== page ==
A perfect game just isn't what it used to be. There's absolutely no denying that. With three occurring in 2012 and six in the last three-and-a-half seasons, they've become almost common.
I'm predicting we see another one in 2013, with Royals ace James Shields tossing the perfecto against his old team, the Tampa Bay Rays.
Shields' would become the 24th in MLB history. It would also mark the fourth time since July of 2009 that the Rays had been the victims of a perfect game.
James Shields is my rather unlikely candidate to capture the American League Cy Young award in 2013.
Shields, who has always been a solid No. 2 starter, will turn in his best year as a member of the Royals. I have Shields winning 20 games and posting a 2.77 earned run average, with 243 strikeouts in 236 innings pitched.
Throw in his nine complete games and five shutouts, including the 24th perfect game in MLB history, and you've got a trophy winner.
Although Stephen Strasburg entered the majors in 2010, he has yet to pitch a full season, thanks to Tommy John surgery that cost him some of 2010 and most of 2011, and prevented the Nationals from pitching him more than five or six innings per start in 2012.
Expect Strasburg to unleash in 2013 with the opportunity to finally pitch a full season.
I'm picking him to win the pitching Triple Crown, with NL highs in wins (21), strikeouts (246) and earned run average (2.34). I think he'll toss a trio of shutouts, including a no-hitter, which should be more than enough for him to unanimously win the Cy Young award.
One of the top third basemen in the major leagues, Evan Longoria has struggled with injuries and productivity over the past two seasons.
I think this is the year he puts it all together. I'm picking him to bat .327 with 37 home runs, 123 RBI and 101 walks. I have Tampa Bay winning 96 games and the division title, with Longoria just edging out Miguel Cabrera and Albert Pujols in the MVP race.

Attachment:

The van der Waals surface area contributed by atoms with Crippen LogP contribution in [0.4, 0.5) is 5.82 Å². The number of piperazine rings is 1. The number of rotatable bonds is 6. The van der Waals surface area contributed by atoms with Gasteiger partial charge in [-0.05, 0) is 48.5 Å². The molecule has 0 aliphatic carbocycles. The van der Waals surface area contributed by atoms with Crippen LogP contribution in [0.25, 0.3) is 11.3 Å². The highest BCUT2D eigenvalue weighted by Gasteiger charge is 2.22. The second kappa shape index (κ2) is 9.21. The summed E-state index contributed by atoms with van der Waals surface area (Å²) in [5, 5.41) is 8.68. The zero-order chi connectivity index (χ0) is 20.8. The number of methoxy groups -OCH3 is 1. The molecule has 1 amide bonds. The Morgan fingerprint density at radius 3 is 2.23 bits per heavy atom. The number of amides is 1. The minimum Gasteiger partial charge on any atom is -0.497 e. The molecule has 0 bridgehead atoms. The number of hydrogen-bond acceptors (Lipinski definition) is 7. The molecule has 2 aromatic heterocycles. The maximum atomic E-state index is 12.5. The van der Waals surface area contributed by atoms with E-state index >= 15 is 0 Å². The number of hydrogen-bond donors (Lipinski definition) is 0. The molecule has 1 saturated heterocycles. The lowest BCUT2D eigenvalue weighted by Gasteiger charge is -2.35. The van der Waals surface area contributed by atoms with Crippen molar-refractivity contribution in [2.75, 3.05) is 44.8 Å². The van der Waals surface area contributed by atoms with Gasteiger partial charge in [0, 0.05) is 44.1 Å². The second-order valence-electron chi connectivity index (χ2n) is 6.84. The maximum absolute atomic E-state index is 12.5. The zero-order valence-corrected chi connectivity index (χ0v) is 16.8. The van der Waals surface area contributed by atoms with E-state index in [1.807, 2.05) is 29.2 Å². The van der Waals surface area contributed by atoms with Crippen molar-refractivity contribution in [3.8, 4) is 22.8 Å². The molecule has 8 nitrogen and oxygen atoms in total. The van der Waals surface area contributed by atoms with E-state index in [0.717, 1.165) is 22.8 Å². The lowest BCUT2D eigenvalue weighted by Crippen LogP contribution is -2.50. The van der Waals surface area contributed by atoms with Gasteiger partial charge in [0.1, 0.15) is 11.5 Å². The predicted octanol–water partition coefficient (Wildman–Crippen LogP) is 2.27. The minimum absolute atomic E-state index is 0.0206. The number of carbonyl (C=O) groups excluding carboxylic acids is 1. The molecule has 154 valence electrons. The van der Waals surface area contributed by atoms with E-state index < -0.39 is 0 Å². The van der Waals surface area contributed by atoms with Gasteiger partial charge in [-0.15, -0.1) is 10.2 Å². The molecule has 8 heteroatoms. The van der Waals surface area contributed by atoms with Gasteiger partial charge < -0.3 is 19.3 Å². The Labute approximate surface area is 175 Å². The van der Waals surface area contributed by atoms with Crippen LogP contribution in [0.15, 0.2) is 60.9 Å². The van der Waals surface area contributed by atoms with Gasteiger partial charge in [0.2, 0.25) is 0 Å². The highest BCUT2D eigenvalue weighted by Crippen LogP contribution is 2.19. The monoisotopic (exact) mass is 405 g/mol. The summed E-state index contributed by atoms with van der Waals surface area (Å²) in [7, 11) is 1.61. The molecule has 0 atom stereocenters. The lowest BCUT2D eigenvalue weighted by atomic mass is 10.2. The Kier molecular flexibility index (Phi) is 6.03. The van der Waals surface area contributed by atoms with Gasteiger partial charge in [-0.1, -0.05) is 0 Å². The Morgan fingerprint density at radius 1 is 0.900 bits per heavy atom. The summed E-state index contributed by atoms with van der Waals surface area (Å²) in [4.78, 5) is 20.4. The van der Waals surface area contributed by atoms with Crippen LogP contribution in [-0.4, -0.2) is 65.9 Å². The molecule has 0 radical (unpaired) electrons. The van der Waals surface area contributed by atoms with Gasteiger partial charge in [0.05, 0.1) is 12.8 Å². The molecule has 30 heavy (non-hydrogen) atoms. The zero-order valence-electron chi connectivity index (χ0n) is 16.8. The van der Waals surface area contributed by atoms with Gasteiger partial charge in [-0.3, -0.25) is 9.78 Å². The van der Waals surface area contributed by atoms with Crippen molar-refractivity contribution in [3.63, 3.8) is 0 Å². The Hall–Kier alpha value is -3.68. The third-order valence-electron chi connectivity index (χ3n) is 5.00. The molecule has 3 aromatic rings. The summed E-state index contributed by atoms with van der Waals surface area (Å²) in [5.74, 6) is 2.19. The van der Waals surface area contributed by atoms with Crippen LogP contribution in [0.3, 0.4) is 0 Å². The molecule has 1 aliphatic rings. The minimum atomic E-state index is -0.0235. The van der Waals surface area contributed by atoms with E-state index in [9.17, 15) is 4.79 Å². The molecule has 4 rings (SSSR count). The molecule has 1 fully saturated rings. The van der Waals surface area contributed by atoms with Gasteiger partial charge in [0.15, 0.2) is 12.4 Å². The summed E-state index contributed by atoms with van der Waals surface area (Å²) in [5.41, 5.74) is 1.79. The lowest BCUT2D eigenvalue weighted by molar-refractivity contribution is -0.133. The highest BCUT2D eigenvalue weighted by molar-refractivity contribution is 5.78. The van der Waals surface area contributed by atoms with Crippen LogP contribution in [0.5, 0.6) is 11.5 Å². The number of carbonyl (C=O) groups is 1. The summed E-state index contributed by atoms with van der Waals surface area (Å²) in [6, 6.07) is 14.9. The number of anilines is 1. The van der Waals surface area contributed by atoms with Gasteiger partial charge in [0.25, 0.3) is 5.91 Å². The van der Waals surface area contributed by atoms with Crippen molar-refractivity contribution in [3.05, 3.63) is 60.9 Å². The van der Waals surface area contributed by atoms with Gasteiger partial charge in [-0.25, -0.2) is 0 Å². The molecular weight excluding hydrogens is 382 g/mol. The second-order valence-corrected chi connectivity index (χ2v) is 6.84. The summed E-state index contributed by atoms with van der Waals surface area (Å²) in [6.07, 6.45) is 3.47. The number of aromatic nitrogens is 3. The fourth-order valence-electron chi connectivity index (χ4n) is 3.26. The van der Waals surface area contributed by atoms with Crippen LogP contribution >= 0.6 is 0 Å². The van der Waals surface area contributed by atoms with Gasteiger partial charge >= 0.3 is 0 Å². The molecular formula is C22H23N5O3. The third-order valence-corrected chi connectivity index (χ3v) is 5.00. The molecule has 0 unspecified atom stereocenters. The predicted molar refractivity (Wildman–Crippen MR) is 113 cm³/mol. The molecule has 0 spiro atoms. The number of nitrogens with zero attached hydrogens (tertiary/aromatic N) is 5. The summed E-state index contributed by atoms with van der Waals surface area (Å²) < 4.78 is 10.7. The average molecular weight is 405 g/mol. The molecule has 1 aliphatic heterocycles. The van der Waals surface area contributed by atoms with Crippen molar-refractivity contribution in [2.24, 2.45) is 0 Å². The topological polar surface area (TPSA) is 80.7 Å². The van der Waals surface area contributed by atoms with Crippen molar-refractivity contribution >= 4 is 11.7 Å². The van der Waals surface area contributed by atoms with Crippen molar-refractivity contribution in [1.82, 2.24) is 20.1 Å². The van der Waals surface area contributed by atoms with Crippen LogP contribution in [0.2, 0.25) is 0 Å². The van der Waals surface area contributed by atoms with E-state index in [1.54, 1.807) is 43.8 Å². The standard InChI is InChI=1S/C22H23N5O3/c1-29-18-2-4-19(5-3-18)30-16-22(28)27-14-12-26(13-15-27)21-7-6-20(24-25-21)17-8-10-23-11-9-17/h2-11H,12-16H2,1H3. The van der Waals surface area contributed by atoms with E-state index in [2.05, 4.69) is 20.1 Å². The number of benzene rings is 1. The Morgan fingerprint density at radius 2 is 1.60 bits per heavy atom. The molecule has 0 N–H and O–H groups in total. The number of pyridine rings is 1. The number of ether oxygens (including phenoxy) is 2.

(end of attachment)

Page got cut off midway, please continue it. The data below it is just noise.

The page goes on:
Ryan Braun edged out Matt Kemp for the Most Valuable Player award in 2011 and finished second to Buster Posey in 2012. I'm picking him to collect his second trophy with a monster 2013 season.
Expect a .340 batting average, 43 home runs and 128 RBI, similar numbers to 2012 Triple Crown winner Miguel Cabrera.
I have the Brewers winning 92 games and collecting a wild-card berth.
There are some pretty brutal teams in baseball right now.
The Houston Astros, who switch to the competitive AL West this year, appear to be a lock to lose more than 100 games, thanks to a payroll that is less than the salaries of 23 individual players.
The New York Mets have one great player, David Wright, but their season is going to be a disaster, especially with the recent news that ace Johan Santana will miss the entire season after undergoing shoulder surgery.
The Miami Marlins also have just a single weapon on their team, and it'll be interesting to see which is higher by the end of the season: Giancarlo Stanton's home runs or the Marlins' victories.
The New York Yankees have reached the postseason in 17 of the past 18 seasons, with seven trips to the World Series and five titles. That's largely due to a core group of players that includes Derek Jeter, Mariano Rivera and Andy Pettitte, as well as a massive payroll that allows them to cover up any weakness by buying big-name free agents from around the league.
I don't see this team qualifying for the postseason in 2013, even with the added wild-card berth in play for the second straight season.
Mark Teixeira, Derek Jeter, Alex Rodriguez, Curtis Granderson, Michael Pineda and Phil Hughes will open the season on the disabled list.